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Day: July 13, 2021

OpenSearch 1.0 Released

Andrew Hopp, et al, announce version 1.0 of OpenSearch:

OpenSearch is a community-driven, open source search and analytics suite derived from Apache 2.0 licensed Elasticsearch 7.10.2 & Kibana 7.10.2. It consists of a search engine daemon (OpenSearch), a visualization and user interface (OpenSearch Dashboards), and advanced features from Open Distro for Elasticsearch like security, alerting, anomaly detection and more.

Click through for the full rundown.

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Fun with Powershell Strings

Robert Cain shows off some features around strings in Powershell:

PowerShell has some of the best, most flexible string handling of any language I’ve used. In this post we’ll look at some string basics, then some of the features that make it special.

Note in these demos I’m using PowerShell Core 7.1.3 and VSCode. Everything here should also work in the PowerShell 5.1 and the PowerShell IDE.

Read on for types of strings, embedded quotations, string interpolation, and more.

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Removing Comments from Code with T-SQL

Tomaz Kastrun is not pleased with these comments:

This procedure will strip all the comments from your T-SQL query and return only the parts, that are uncommented.

Procedure is able to detect and remove the following type of comments (regardless of the position of the code or comment):

– in-line comment ( — comments )

– multiline comment (Slash star /* comments)

– in-line comment block

– comment within a comment (multiline block)

Read on to learn how.

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String Splitting with Line Numbers using CTEs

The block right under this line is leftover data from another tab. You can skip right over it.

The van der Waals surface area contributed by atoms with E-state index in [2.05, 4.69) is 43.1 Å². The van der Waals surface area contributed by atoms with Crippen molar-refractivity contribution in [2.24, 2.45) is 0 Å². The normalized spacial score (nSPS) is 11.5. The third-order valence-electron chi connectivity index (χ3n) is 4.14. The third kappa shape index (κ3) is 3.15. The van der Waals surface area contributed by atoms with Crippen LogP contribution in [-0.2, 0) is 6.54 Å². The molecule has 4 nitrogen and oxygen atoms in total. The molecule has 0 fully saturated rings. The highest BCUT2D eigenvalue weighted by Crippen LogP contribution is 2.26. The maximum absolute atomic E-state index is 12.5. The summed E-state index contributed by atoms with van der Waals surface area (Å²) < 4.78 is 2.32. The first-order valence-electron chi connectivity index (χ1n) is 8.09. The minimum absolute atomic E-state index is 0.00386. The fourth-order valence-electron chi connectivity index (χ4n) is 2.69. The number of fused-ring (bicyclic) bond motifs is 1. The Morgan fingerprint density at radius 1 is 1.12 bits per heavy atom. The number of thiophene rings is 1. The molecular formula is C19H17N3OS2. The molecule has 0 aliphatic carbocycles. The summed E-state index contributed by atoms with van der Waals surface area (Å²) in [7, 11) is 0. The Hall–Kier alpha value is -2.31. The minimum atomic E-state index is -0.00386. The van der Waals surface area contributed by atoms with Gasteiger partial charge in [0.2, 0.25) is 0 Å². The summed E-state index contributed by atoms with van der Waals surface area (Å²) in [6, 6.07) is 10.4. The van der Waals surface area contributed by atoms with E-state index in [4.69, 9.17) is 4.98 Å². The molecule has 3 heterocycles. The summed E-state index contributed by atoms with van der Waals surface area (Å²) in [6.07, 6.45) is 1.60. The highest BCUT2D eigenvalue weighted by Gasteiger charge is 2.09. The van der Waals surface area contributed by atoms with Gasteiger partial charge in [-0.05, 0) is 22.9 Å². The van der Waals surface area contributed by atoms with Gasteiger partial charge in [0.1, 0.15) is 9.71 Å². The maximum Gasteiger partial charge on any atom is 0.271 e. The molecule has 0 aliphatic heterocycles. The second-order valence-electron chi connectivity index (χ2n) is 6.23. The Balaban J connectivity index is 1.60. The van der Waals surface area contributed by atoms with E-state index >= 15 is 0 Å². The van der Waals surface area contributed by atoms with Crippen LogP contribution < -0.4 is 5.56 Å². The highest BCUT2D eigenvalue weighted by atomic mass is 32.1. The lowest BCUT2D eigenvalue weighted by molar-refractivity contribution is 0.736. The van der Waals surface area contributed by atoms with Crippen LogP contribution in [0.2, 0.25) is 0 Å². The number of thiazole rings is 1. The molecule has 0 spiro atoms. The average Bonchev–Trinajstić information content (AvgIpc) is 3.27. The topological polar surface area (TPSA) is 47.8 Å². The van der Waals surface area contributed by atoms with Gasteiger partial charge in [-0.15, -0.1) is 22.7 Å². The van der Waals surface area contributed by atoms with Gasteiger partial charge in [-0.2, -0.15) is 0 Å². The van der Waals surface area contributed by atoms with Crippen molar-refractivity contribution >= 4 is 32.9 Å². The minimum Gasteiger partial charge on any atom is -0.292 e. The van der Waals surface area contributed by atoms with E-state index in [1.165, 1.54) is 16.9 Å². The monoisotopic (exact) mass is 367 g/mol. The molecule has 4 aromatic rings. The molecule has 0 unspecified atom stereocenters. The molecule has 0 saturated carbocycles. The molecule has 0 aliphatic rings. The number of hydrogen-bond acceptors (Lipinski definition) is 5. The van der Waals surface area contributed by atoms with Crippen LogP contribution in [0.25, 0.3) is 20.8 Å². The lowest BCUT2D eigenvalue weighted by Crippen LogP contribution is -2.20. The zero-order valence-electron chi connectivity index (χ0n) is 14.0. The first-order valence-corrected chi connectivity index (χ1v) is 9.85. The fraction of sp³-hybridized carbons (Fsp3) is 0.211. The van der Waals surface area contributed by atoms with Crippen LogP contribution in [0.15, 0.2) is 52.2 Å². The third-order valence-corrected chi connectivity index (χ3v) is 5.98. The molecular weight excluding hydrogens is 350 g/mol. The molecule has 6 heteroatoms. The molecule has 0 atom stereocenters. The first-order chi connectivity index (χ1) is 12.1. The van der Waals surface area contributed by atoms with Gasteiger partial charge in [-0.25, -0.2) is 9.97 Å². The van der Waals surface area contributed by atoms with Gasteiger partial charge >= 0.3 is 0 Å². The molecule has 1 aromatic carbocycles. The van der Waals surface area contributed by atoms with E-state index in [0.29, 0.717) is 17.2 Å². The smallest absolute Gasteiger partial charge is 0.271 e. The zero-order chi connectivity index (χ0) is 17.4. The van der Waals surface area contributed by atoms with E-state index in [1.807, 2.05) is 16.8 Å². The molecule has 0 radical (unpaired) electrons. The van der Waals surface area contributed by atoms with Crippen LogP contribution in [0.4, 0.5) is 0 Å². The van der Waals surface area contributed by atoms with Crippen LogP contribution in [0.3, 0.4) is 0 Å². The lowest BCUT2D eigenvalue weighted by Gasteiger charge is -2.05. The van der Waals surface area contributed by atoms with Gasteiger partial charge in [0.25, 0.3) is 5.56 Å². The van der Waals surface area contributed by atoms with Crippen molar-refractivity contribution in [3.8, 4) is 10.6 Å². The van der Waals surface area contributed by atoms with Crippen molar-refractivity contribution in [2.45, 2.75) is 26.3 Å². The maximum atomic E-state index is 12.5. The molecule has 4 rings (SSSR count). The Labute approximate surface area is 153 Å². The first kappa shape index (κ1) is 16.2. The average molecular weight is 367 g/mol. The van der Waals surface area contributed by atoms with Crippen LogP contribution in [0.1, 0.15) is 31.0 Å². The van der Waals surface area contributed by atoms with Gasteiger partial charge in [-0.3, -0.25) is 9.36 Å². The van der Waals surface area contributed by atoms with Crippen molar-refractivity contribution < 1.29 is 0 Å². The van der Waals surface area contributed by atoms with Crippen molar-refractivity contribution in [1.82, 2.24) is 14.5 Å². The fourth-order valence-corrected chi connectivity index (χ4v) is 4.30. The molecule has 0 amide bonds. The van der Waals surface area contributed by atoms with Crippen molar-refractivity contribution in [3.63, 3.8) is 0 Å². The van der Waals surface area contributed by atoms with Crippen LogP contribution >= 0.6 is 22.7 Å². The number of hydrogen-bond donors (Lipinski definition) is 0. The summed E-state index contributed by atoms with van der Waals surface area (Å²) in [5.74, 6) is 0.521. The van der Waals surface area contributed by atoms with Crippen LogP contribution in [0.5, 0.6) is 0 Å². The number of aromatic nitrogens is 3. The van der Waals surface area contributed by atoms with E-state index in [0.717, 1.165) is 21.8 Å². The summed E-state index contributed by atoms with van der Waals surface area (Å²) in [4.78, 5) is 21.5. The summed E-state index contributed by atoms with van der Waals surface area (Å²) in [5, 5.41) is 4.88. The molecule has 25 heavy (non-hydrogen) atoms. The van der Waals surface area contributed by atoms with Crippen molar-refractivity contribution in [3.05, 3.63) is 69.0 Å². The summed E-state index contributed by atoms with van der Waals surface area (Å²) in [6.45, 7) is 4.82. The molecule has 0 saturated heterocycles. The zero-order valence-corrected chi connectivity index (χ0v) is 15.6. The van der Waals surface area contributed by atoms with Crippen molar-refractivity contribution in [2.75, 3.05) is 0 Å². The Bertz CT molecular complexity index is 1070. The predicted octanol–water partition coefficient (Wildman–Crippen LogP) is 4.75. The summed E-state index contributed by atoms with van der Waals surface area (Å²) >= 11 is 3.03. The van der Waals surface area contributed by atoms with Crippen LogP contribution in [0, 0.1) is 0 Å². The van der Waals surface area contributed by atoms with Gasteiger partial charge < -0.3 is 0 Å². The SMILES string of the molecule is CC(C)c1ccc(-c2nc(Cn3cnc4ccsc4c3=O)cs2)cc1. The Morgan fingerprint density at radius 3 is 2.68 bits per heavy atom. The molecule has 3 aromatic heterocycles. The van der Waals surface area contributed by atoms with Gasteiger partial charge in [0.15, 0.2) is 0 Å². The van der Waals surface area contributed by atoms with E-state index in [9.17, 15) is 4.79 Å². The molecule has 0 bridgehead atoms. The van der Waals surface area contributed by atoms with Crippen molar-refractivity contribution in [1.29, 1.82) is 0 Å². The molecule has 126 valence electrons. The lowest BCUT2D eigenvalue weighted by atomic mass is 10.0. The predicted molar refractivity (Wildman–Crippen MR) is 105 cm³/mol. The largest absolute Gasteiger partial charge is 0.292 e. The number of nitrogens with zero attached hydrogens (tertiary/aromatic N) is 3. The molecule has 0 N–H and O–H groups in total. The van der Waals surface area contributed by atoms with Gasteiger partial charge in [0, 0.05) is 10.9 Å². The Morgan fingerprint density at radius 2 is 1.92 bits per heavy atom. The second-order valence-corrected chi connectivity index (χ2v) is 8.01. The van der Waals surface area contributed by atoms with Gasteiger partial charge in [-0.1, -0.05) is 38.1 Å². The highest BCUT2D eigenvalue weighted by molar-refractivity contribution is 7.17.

Steve Stedman has an interesting use for common table expressions:

Years ago while working on my CTE presentation for a SQL Saturday I added a blog post called “Using a CTE to Split a String Into Rows“, and since that posting I have used it many times.   But as things go in development, eventually there is a need to do something more.

Doing some complex string building to create files lately I cam across the need to use a CTE to split strings into rows but to also include line numbers.  To accomplish that I first started with the same function that I used last year, but renamed it, and added a second output column called LineNumber, here is what it looked like:

Click through for the script, as well as some additional notes.

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Uses for SQL Server Containers

Aaron Bertrand explains two good uses for using SQL Server containers:

I used this technique of “stop, drop, repeat” just the other day while testing some behavior around case-sensitive and binary collations at the instance level. In the old days, I would have had to install a second full-on instance of SQL Server in order to test a specific instance-level collation, then repeat for every collation in my set of tests. Yikes! With containers, this is much easier; I just have to add one additional argument to the docker run command:

Check it out for a quick walkthrough of how to spin up a container and some good uses for it.

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Filtering Power BI Slicers Based on Other Slicers

Matt Allington answers a question:

This is a follow up article from my last blog post where I demonstrated how easy it is to use two slicers to compare any two items. In the demo in my article, I specifically showed how you could compare any 2 years of choice, but the principle applies to any two products, any two customers, or any two of anything. At the bottom of that article, there was a comment from Artur asking if there was a way to limit the choices in the comparison slicer to exclude the item selected in the first slicer. E.g.

If I select Year = 2016 in slicer 1 below, then I don’t want to see Year = 2016 in the comparison slicer 2 below.  I thought that was a great question/suggestion and hence that is the topic for today.

Click through for the video in which Matt answers the question.

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